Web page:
Description
The One Man by Andrew Gross
Poland. 1944. Alfred Mendl and his family are brought on a crowded train to a Nazi concentration camp after being caught trying to flee Paris with forged papers. His family is torn away from him on arrival, his life’s work burned before his eyes. To the guards, he is just another prisoner, but in fact Mendl―a renowned physicist―holds knowledge that only two people in the world possess. And the other is already at work for the Nazi war machine.

Four thousand miles away, in Washington, DC, Intelligence lieutenant Nathan Blum routinely decodes messages from occupied Poland. Having escaped the Krakow ghetto as a teenager after the Nazis executed his family, Nathan longs to do more for his new country in the war. But never did he expect the proposal he receives from “Wild” Bill Donovan, head of the OSS: to sneak into the most guarded place on earth, a living hell, on a mission to find and escape with one man, the one man the Allies believe can ensure them victory in the war.

Bursting with compelling characters and tense story lines, this historical thriller from New York Times bestseller Andrew Gross is a deeply affecting, unputdownable series of twists and turns through a landscape at times horrifyingly familiar but still completely new and compelling.
Full Synopsis
About the Book
  • Published:
    Aug-2016 (Hardcover)
    Jun-2017 (Paperback)
  • Formats:
    Print / eBook / Audio
  • Pages:
    384
  • Purchase:
Time Period
  • 1940's-1950's
  • WWII
  • 20th Century

 

What Readers Are Saying
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This s a top-notch thriller on every level. Gross has created a novel that will endure through the ages, I'm sure. It's probably one of the best fiction novels that I've read on the Holocaust and Auschwitz. It's realistic and visceral. I was fortunate enough to read "By Chance Alone: A Remarlable True Story Of Courage and Survival in Auschwitz" by Max Eisen. Mr. Eisen was an actual prisoner in Auschwitz during the Second World War and he wrote of his experiences while he was a prisoner there. He was the only one to survive from his entire family. When the war is over, he made his way to Canada since. "By Chance Alone" was a non-fiction book. "The One Man" is fiction, but there are very many similarities between Mr. Eisen's true account and Mr. Gross's fictional account of life in Auschwitz. This book is of the suspense thriller genre, and it certainly does belong in that genre. It never let me go from the minute that I started it, until the very end. It is about a young Polish Jew who managed to get out of Poland in 1941. He is lviing in America and has joined the American army. Nathan Blum continues to feel guilty for leaving his family behind when he embarked on his dangerous journey to America in order to save a rare and valuable Jewish text. He is asked by his superiors and the President of the United States himself to embark on a solo mission in order bring out a very important scientist by the name of Albert Mend who is incarcerated in Auschwitzl. In order to do so, Blum has to be snuck into Auschwitz and take up the role of a prisoner for a time in order to find Mendl and get him out and to England. Blum never waivers from his task, even though being in the prison is so difficult mentally and physically. He shows extraordinary bravery and heart trying to complete his very difficult mission. It's all here in this book - the "showers" and the noxious smelling odours coming out of the ovens, the unrelenting work, disease, starvation, and cruelty endured by the prisoners in the prison. Blum experiences it all while he tries to find "the one man" he needs to find in this hellhole of a place. I highly recommend this book, but it is not one for the faint of heart. The book is unrelentless and horrifying. But at the same time there is humour, kindness and understanding displayed by the prisoners in this awful place. This book belongs on my special favourites list for sure.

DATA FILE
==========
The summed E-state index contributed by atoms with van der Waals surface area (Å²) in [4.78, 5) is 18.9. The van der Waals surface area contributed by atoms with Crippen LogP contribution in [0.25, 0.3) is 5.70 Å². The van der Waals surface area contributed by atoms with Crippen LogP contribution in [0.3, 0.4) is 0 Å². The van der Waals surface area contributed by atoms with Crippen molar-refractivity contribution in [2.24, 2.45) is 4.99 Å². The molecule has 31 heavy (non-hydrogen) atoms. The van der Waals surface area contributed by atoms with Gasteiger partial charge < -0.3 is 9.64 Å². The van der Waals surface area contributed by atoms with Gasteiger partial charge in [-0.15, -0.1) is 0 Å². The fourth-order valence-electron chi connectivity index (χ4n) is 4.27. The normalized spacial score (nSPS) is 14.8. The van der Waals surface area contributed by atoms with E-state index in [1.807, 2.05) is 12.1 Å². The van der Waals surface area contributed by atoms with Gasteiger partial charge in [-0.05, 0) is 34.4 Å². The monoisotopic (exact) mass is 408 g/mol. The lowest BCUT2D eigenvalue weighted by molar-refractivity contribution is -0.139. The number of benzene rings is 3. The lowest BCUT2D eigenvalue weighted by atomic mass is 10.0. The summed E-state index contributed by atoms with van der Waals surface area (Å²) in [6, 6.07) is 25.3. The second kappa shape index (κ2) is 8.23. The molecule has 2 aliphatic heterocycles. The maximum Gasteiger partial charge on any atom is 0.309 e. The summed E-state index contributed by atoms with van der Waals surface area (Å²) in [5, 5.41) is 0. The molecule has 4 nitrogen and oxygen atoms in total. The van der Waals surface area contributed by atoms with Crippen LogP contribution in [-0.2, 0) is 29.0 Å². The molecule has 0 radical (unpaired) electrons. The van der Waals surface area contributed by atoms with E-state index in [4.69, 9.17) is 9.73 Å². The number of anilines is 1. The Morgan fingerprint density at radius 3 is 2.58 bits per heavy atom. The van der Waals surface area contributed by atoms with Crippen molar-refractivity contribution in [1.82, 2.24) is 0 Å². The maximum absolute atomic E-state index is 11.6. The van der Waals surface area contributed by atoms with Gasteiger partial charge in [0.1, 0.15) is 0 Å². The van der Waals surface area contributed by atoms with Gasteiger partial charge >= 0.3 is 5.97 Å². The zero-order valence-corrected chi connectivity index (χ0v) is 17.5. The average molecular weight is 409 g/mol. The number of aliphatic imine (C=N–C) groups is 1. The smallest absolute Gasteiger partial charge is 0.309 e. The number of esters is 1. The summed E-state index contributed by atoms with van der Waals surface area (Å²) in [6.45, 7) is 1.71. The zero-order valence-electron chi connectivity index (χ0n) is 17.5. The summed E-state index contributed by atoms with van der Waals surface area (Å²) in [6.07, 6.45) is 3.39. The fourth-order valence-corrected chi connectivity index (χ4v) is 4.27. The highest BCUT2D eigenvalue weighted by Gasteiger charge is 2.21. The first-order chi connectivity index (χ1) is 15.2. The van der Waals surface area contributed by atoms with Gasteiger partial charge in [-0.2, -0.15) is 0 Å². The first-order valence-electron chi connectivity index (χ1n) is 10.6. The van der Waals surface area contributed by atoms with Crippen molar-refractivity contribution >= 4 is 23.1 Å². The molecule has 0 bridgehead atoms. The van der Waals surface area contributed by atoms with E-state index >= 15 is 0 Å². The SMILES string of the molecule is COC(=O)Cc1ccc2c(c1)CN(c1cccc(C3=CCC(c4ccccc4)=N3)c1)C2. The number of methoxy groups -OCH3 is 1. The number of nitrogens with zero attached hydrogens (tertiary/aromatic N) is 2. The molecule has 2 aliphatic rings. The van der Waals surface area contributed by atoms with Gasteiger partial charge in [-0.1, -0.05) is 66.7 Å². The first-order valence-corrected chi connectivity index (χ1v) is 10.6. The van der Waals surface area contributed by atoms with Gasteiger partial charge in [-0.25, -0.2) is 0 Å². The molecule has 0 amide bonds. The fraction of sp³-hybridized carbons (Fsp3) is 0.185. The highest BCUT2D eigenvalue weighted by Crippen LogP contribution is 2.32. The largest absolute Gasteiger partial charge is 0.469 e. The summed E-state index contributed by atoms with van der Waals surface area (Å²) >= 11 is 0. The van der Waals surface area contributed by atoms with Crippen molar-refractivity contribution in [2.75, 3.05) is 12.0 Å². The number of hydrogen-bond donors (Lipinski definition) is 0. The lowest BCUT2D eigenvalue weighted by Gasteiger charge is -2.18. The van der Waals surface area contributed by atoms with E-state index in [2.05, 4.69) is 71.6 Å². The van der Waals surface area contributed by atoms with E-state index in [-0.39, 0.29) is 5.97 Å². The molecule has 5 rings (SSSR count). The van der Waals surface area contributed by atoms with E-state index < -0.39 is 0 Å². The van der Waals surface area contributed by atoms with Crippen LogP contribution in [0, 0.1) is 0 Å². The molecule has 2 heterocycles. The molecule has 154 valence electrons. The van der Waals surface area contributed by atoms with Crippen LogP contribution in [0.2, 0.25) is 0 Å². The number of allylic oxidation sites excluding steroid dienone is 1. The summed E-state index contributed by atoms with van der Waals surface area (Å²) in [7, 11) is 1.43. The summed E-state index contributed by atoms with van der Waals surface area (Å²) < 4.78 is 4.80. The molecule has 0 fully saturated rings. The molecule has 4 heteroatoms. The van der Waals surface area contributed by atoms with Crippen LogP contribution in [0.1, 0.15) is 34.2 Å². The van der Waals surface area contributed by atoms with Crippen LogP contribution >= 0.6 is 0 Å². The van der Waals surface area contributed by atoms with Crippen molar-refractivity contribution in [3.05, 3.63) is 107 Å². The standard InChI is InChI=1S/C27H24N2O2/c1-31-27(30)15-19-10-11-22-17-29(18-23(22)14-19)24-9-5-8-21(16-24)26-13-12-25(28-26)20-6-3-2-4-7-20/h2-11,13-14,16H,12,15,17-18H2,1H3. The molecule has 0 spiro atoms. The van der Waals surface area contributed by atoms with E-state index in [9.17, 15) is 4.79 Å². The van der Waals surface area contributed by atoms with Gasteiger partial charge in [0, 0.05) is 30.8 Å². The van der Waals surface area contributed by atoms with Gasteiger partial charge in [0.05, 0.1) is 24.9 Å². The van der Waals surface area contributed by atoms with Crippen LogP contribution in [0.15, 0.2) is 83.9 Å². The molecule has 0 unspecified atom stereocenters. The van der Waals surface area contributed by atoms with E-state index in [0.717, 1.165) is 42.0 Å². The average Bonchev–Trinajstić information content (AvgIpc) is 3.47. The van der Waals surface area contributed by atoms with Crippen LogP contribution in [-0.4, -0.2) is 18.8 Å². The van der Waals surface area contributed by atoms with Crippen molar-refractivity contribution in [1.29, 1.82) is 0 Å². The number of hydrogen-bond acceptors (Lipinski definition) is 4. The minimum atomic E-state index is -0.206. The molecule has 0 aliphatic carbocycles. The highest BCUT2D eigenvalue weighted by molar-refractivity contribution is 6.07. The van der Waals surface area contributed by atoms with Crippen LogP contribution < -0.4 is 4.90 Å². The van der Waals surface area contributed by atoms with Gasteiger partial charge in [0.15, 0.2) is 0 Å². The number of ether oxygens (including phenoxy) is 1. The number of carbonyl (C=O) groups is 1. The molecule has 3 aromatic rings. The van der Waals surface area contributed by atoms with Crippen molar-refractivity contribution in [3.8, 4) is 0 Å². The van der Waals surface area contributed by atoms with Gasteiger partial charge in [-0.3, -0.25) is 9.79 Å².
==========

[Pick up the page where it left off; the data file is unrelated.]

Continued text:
Shirley
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